The Court of Justice of the European Union has produced a landmark decision in Maximillian Schrems v Data Protection Commissioner (C‑362/14). The ruling may have huge economic and political repercussions for the tech industry in the next months.
This is a case that requires some context if you are unfamiliar with DP safe harbors. Art 25 of the Data Protection Directive 95/46/EC contains a set of data protection principles, the first two of which clearly state that personal data from European citizens can only be transferred to a third country if the recipient territory provides an adequate level of protection for that data. The level of adequacy will take into account several circumstances, such as “the nature of the data, the purpose and duration of the proposed processing operation or operations, the country of origin and country of final destination, the rules of law, both general and sectoral, in force in the third country in question and the professional rules and security measures which are complied with in that country.”
The DP Directive was enacted just as the Internet was starting to become widespread, and just as it is today, it was very US-centric. So it became clear that in order to comply with adequacy requirements, DP authorities would have to declare the United States as having an adequate level of protection to personal data, but such declaration was impossible because that country does not have any data protection laws worthy of the name. Only a few countries have been given adequacy status by the Commission, these are Andorra, Argentina, Canada, Faeroe Islands, Guernsey, Israel, Isle of Man, Jersey, New Zealand, Switzerland, and Uruguay. But something had to be done about the United States, which is by far the largest destination of personal data from Europe.
Cloud services, electronic commerce transactions, social media, email, messaging, user data, contact details, customer and employee data. Most often will be exported at some point.
So European institutions came up with a way to go bypass having to give the US adequacy status. In 1999 the Commission started discussions with the US government to allow the creation of a so-called ‘Safe Harbor’ allowing the transfer of personal data to the United States without having to declare that US law complied with DP requirements. The agreement reached in 2000 allowed the transfer to companies in the US that signed up to the “Safe Harbor Privacy Principles”, a condensed version of the provisions contained in the DP Directive. The companies also agreed to be held responsible for keeping to those principles by the US Federal Trade Commission (FTC) or other oversight schemes (see a list of companies here).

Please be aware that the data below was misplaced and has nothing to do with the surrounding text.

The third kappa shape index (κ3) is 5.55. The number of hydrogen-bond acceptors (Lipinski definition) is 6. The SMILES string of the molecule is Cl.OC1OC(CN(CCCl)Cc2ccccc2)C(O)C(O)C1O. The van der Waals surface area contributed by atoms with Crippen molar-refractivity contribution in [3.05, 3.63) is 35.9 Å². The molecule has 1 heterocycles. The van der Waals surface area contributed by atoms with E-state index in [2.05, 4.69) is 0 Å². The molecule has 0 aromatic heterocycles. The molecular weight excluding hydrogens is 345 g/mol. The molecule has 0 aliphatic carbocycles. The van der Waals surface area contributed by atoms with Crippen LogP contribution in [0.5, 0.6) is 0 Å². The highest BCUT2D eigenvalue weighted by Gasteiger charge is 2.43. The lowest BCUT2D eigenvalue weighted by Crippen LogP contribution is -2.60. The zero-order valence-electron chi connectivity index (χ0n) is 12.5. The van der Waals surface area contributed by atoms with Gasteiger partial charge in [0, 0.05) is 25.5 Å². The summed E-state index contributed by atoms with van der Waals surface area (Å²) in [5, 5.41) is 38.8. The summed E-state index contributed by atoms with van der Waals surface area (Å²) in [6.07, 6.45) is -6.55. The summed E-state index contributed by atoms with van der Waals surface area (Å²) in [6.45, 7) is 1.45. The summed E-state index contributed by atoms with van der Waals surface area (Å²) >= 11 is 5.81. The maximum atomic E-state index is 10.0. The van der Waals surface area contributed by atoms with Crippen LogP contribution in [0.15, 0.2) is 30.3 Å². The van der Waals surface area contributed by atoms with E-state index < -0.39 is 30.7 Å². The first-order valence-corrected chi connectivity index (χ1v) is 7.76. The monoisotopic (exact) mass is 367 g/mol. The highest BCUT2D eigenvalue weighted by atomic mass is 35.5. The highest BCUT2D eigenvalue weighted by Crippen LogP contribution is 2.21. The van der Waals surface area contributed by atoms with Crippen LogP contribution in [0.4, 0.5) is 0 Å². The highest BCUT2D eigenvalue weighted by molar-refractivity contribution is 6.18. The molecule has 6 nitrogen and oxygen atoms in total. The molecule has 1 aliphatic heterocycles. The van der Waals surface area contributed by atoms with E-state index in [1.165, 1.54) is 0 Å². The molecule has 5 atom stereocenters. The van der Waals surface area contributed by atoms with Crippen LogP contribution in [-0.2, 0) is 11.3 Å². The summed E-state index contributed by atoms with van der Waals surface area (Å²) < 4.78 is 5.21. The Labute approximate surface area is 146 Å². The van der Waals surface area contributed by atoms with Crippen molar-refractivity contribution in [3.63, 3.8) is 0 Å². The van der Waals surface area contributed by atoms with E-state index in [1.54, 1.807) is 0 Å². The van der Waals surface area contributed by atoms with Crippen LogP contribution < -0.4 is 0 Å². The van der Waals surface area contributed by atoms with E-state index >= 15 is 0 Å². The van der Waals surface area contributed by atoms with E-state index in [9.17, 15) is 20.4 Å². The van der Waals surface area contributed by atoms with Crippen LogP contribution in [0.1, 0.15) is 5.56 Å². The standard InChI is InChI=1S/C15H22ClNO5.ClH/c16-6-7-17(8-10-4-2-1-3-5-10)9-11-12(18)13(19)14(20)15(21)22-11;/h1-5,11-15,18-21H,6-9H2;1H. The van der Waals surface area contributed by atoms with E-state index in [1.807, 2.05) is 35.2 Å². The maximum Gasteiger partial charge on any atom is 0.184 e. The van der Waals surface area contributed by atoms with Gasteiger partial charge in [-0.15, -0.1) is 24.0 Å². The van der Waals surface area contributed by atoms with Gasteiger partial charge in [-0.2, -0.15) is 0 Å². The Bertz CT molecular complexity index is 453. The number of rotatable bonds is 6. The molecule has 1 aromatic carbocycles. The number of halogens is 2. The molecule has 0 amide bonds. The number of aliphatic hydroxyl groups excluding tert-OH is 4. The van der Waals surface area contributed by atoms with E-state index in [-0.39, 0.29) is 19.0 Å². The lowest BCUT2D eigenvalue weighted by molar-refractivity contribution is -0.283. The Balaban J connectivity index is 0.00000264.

The system has been working for 15 years without incident, US companies used the Safe Harbor to pretend that they cared about data protection, and it undoubtedly allowed the vast interchange of information across the Atlantic to continue. But then Edward Snowden showed us just how much the very companies that had signed up to safeguard our data were complicit in violating every single data protection principle.
Here is where things get interesting. Schrems then brought an action to the Irish High Court trying to get the DPC’s decision overturned. The High Court decided that, while surveillance can serve an important role in protecting the public, Snowden had demonstrated a ‘significant over-reach’ on the part of the NSA and other US federal agencies. The High Court continued to state that EU citizens have no legal recourse to stop such surveillance, and that the indiscriminate nature of the intrusion clearly violates the principle of proportionality expressed in the DP Directive. The High Court concluded that to continue allowing authorities to “access electronic communications on a casual and generalised basis without any objective justification” contravenes Arts 7 and 8 of the Charter of Rights. However, the High Court stated that it could not proceed because this was a matter of European law, namely, the Commission had created the Safe Harbor allowing the transfer of personal data to the US, and the court could not oppose that decision. So the question came down to the legality of the Safe Harbor. The High Court then referred the question to the CJEU: